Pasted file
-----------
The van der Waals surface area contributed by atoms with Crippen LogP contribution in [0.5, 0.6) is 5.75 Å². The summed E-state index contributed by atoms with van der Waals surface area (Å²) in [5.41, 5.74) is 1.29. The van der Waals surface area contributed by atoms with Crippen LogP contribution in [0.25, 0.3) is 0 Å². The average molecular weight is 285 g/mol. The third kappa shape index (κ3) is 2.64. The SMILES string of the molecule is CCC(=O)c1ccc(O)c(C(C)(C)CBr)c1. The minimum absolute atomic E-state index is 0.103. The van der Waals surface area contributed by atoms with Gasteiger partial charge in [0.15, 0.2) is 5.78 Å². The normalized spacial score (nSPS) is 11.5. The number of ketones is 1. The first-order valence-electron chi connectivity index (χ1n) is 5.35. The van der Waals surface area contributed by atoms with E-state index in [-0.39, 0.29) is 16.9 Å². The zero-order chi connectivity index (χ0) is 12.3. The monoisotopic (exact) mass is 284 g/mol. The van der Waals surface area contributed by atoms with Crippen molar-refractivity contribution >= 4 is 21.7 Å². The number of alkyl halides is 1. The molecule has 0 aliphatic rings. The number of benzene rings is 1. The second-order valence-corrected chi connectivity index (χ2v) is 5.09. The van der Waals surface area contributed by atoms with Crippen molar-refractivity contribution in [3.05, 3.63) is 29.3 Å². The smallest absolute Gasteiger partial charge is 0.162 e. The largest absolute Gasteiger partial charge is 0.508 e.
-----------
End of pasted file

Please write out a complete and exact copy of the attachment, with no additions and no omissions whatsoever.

The van der Waals surface area contributed by atoms with Crippen LogP contribution in [0.5, 0.6) is 5.75 Å². The summed E-state index contributed by atoms with van der Waals surface area (Å²) in [5.41, 5.74) is 1.29. The van der Waals surface area contributed by atoms with Crippen LogP contribution in [0.25, 0.3) is 0 Å². The average molecular weight is 285 g/mol. The third kappa shape index (κ3) is 2.64. The SMILES string of the molecule is CCC(=O)c1ccc(O)c(C(C)(C)CBr)c1. The minimum absolute atomic E-state index is 0.103. The van der Waals surface area contributed by atoms with Gasteiger partial charge in [0.15, 0.2) is 5.78 Å². The normalized spacial score (nSPS) is 11.5. The number of ketones is 1. The first-order valence-electron chi connectivity index (χ1n) is 5.35. The van der Waals surface area contributed by atoms with E-state index in [-0.39, 0.29) is 16.9 Å². The zero-order chi connectivity index (χ0) is 12.3. The monoisotopic (exact) mass is 284 g/mol. The van der Waals surface area contributed by atoms with Crippen molar-refractivity contribution >= 4 is 21.7 Å². The number of alkyl halides is 1. The molecule has 0 aliphatic rings. The number of benzene rings is 1. The second-order valence-corrected chi connectivity index (χ2v) is 5.09. The van der Waals surface area contributed by atoms with Crippen molar-refractivity contribution in [3.05, 3.63) is 29.3 Å². The smallest absolute Gasteiger partial charge is 0.162 e. The largest absolute Gasteiger partial charge is 0.508 e.